- Multiple sclerosis patients acutely felt the impact of rising list prices for their medications, according to research published Monday in JAMA that found typical Medicare out-of-pocket costs ballooned from $372 to $2,673 over a decade.
- Between 2006 and 2016, average list prices more than quadrupled from less than $20,000 a year to slightly more than $75,000. The study's authors, a group from the University of Pittsburgh and the UPMC Health Plan, calculated their findings based on a 5% random sample of Medicare Part D claims data.
- A related editorial, also published Monday in JAMA, stated the findings show "irrationally priced therapies" are being paid for by taxpayers and patients, with the entry of new therapies almost always driving prices higher.
While insulin may be the drug class most under scrutiny for its pricing, MS medicines have also been the subject of public and political pressure.
In 2017, two leading members of Congress launched an investigation into pricing practices for MS drugs, and an independent cost watchdog determined all but one MS medication were too expensive for their value.
(Sanofi's Lemtrada (alemtuzumab) was the sole drug that fell below thresholds set by the group, the Institute for Clinical and Economic Review.)
Nearly 20 disease-modifying treatments are approved by the Food and Drug Administration. Yet prices largely keep going up, the JAMA research found.
"These rising prices are not only concerning because of the strong effect they had on spending, but because they demonstrate that the approval of new therapies did not ameliorate and could have even contributed to high inflation rates observed for incumbent drugs," the study's authors wrote.
Data on rebates and discounts offered by drugmakers on their products wasn't available, however, limiting the conclusions the authors could draw.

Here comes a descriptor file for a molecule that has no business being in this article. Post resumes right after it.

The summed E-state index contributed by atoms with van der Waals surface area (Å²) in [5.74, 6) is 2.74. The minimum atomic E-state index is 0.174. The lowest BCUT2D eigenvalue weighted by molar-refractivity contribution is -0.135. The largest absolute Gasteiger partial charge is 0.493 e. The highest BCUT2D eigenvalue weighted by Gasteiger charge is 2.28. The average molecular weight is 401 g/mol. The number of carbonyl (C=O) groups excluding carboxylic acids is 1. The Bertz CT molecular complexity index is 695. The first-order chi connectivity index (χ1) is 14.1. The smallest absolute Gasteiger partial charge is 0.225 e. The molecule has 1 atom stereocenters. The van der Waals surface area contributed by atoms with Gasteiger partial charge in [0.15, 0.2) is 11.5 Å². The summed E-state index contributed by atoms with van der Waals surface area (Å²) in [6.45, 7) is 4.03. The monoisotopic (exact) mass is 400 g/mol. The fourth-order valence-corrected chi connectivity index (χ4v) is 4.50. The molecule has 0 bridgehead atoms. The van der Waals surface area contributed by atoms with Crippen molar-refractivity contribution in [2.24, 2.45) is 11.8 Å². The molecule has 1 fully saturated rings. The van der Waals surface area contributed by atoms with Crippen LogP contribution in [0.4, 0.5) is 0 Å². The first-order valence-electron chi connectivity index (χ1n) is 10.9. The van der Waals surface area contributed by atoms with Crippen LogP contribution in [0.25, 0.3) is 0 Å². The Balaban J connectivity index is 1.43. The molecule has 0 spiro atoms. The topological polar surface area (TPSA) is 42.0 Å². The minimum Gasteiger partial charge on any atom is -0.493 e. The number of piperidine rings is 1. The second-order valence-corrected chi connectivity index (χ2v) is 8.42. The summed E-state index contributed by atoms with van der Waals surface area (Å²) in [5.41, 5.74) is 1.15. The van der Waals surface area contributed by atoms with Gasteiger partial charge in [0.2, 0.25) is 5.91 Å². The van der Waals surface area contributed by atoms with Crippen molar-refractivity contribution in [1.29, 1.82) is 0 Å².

Generics could offer MS patients some cost relief. Mylan set the price of its copy to Teva's Copaxone (glatiramer acetate) 60% lower than the branded version, making it the cheapest disease-modifying treatment on the market.
Low-cost copies of Novartis' Gilenya (fingolimod) also looked set to arrive soon, but a court injunction in June will keep them off the market until litigation between generic developers and the Swiss pharma is resolved.
One exception to the trend — which fell outside the scope of the study — is Roche's Ocrevus (ocrelizumab), approved in early 2017 and priced 20% lower than available treatments at the time of launch.
In the related JAMA editorial, Daniel Hartung, an associate professor at Oregon State University, and Dennis Bourdette, a neurology professor at the Oregon Health and Science University, made a call to action for neurologists.
Citing previous survey research that shows MS patients prioritize out-of-pocket expenses over a drug's effectiveness and safety, they argued doctors should take a medicine's "financial toxicity" into consideration as well.
"Neurologists should be seeking to minimize the financial adverse effects of these therapies as much as they try to minimize physical adverse effects," Hartung and Bourdette stated.
The authors said neurologists also should consider their relationships with these drugmakers and ask them for explanations of price increases. "Remaining silent should not be an option," they wrote.